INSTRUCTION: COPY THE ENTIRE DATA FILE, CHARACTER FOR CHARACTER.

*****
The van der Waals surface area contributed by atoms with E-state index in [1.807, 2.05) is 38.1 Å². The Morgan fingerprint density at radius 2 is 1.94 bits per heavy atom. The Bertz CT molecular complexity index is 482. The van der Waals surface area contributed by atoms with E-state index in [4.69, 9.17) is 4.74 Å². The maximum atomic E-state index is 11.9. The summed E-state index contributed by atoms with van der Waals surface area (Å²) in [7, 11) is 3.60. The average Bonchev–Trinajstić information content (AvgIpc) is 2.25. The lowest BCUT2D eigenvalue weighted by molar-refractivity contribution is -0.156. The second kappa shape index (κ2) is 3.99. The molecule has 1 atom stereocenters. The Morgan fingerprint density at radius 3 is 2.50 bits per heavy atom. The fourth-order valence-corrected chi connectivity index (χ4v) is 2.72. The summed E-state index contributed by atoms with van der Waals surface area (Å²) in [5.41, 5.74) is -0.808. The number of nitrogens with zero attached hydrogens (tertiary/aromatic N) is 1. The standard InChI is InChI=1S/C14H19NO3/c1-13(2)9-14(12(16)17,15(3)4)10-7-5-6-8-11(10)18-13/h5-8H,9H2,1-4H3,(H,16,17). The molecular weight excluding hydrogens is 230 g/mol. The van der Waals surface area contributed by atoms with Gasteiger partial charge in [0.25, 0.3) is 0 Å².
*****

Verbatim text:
The van der Waals surface area contributed by atoms with E-state index in [1.807, 2.05) is 38.1 Å². The Morgan fingerprint density at radius 2 is 1.94 bits per heavy atom. The Bertz CT molecular complexity index is 482. The van der Waals surface area contributed by atoms with E-state index in [4.69, 9.17) is 4.74 Å². The maximum atomic E-state index is 11.9. The summed E-state index contributed by atoms with van der Waals surface area (Å²) in [7, 11) is 3.60. The average Bonchev–Trinajstić information content (AvgIpc) is 2.25. The lowest BCUT2D eigenvalue weighted by molar-refractivity contribution is -0.156. The second kappa shape index (κ2) is 3.99. The molecule has 1 atom stereocenters. The Morgan fingerprint density at radius 3 is 2.50 bits per heavy atom. The fourth-order valence-corrected chi connectivity index (χ4v) is 2.72. The summed E-state index contributed by atoms with van der Waals surface area (Å²) in [5.41, 5.74) is -0.808. The number of nitrogens with zero attached hydrogens (tertiary/aromatic N) is 1. The standard InChI is InChI=1S/C14H19NO3/c1-13(2)9-14(12(16)17,15(3)4)10-7-5-6-8-11(10)18-13/h5-8H,9H2,1-4H3,(H,16,17). The molecular weight excluding hydrogens is 230 g/mol. The van der Waals surface area contributed by atoms with Gasteiger partial charge in [0.25, 0.3) is 0 Å².